The other settlement was on the lower ground south and east of the river, centred roughly in the St Benet church area. They were united under Mercian rule as a port called Grantabrycge in the ninth century. The Anglo-Saxon bridge was probably built by King Offa (756 - 793).
The Anglo-Saxon Chronicle records that after the great Danish army wintered in Repton in 873/4, part of it came to Grantebrycge led by the kings Godrum, Oscytel and Anwynd. They'd passed through in 870 but this time stayed a whole year.
A few years later it came under Danish rule, which lasted 40 years. During this time the town acquired various Scandinavian features such as government by "lawmen" and a lasting aversion to outside interference. The Danes settled mainly to the south of modern Quayside, in the Holm, as indicated by the dedication of St Clement's church there - common in Danish settlements. They are also described as Irish merchants so may have originated from the Viking port of Dublin.
In 921 the town swore allegiance to the English king (Edward the Elder), which subsequently helped earn it recognition as the county town. The town minted coins from the tenth century until the Conquest.
There was a final visit of looting and burning by the Danes in 1010.
With its good trading links to the Continent and a market, Cambridge became prosperous. The Great Bridge (now Magdalene Bridge) was the last river crossing downriver to the mouth at King's Lynn. Merchants founded St Benet's Church about 1025. The churches from modern St John's Street to King's Parade probably were all founded before 1066 and by merchants in this area, above the main docks.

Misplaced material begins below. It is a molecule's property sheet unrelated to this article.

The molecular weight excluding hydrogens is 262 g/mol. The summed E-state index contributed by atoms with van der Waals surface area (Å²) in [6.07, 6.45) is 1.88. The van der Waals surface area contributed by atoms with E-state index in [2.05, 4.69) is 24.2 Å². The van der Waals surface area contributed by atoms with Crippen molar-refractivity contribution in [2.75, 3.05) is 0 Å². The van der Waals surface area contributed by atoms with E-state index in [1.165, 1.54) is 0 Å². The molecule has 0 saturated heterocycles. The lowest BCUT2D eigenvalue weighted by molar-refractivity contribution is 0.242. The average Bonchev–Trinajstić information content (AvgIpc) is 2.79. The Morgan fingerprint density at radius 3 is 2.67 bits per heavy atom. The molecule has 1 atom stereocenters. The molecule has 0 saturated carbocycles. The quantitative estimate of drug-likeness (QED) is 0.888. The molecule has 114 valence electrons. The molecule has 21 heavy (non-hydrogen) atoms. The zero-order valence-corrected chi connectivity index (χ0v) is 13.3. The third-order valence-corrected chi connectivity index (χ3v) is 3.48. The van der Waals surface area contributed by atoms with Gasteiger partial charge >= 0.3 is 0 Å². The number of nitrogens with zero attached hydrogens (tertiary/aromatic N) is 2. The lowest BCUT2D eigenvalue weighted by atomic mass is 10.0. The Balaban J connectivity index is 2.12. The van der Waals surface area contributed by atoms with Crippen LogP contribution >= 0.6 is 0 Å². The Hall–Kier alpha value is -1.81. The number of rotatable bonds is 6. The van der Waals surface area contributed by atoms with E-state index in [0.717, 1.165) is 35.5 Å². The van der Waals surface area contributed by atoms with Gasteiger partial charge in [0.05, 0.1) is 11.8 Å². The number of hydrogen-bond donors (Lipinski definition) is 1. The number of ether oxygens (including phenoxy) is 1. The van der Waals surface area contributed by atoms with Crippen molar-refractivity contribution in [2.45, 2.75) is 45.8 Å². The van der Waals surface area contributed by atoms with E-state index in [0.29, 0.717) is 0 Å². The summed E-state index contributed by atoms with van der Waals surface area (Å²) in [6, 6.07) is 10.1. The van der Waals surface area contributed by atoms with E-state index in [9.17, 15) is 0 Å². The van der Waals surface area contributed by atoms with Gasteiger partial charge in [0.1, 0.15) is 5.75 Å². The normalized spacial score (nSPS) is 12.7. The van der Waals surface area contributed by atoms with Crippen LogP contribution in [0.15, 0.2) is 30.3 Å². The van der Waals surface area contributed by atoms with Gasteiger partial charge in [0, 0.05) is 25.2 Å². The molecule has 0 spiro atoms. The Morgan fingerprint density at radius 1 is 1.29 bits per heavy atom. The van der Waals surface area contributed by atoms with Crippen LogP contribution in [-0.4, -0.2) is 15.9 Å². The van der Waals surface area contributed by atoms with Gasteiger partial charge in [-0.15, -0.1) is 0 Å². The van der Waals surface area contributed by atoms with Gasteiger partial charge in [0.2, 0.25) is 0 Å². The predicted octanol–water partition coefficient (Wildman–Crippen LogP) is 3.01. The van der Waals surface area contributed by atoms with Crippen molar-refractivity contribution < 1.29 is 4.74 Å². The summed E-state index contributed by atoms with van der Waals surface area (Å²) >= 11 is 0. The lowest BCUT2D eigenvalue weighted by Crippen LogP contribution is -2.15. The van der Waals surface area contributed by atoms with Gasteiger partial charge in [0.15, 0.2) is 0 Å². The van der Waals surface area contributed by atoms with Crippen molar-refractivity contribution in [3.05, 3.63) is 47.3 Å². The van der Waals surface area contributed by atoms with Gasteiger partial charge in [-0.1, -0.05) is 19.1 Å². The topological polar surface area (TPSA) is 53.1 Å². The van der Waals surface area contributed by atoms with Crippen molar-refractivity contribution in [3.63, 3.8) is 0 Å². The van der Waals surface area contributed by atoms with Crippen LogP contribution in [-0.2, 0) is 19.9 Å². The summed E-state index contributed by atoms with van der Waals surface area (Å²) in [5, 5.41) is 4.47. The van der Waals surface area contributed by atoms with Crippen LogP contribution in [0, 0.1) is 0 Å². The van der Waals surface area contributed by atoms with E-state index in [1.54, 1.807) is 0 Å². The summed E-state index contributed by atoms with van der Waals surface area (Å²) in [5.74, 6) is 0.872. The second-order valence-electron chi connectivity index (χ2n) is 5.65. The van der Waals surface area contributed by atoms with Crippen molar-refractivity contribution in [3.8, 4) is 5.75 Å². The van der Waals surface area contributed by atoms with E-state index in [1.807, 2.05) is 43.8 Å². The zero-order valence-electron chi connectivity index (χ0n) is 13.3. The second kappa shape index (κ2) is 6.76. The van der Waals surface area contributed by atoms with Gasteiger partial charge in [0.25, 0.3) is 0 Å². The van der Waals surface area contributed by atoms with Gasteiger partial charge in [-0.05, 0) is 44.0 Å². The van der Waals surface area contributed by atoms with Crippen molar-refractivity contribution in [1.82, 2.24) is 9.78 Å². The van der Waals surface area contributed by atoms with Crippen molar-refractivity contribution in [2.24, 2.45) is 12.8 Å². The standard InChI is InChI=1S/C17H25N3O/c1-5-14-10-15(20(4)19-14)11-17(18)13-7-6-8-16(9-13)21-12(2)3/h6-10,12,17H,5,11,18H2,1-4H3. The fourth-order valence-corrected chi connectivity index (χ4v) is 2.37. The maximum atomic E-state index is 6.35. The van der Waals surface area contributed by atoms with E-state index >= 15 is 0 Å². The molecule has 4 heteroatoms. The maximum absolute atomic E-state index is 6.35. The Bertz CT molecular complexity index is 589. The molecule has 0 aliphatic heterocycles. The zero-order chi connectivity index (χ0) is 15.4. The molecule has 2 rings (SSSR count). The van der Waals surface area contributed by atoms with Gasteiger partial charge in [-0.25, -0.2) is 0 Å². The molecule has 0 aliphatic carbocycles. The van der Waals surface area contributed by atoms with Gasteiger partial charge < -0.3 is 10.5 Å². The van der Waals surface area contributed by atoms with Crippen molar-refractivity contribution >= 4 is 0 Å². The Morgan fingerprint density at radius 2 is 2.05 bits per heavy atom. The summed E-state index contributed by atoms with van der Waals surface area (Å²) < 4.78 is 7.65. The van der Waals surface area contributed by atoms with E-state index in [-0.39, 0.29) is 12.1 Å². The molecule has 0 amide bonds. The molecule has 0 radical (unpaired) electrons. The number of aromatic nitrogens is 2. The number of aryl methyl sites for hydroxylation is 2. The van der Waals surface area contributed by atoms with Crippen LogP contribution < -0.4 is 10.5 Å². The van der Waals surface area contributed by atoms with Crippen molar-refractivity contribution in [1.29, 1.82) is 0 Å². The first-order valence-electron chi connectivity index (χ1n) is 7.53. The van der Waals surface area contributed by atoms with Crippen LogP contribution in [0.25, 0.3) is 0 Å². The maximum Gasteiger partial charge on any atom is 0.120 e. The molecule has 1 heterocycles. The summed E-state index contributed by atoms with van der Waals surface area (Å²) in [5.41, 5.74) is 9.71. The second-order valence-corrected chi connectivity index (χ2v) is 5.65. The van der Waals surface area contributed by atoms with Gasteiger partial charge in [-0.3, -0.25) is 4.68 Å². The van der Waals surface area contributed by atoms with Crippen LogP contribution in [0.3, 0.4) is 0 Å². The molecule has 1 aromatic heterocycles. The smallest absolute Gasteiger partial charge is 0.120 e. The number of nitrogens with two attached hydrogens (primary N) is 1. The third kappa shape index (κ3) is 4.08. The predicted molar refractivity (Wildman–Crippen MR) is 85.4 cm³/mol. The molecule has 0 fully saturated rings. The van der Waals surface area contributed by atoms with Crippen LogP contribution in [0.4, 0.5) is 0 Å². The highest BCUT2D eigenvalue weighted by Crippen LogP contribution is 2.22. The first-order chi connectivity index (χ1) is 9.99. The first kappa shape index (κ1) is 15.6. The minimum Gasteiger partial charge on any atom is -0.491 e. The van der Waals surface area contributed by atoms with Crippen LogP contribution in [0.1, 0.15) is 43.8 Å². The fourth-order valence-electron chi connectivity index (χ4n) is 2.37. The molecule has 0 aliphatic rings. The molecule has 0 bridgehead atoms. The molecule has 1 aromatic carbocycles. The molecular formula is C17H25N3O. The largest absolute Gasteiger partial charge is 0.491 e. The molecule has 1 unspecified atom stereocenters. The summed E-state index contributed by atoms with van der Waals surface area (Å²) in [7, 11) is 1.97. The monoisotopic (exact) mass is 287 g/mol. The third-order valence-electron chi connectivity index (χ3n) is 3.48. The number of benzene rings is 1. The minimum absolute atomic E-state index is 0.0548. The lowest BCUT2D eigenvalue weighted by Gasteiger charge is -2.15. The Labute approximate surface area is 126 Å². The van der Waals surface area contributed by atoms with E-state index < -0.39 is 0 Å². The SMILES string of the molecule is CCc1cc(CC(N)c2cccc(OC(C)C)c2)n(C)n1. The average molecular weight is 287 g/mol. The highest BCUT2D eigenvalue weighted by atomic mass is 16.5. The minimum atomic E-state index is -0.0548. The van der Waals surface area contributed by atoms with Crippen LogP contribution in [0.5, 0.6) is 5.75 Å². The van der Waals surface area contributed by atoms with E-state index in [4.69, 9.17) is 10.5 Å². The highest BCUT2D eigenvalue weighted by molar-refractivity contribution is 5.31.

The first Norman Sheriff Picot treated the place (then known as Cantebrigge or Grentebrige) as his own, knocking down 27 houses to build a castle (probably of wood), seizing land, building mills and raising taxes. However his wife persuaded him to found St Giles Church just below the castle, which grew to become Barnwell Priory.
Various religious orders and hospitals became established, such as Leper Hospital and the Hospital of St John.
The Burgum de Grentebrige was a Hundred - the subdivision of a county of roughly a hundred households (also known as wapentakes - weapon-takes - in the Danelaw). In the borough there were ten wards before 1066 but two were merged for the survey as 27 houses had been destroyed for the castle.
|Dwellings||Derelict||Paying no dues||Remarks|
|54||2||18||The ward in the castle area; various Norman noblemen and their tenant burgesses are mentioned|
|48||2||13||Another Norman mentioned; Bridge ward|
|45||24||0||Abbot of Ely had a church, probably St Botolph's|
|37||0||3||Frenchmen are the non-payers|
|37||0||1||A priest is the non-payer|
The Isle of Ely, including the area up to Wisbech, was a separate county.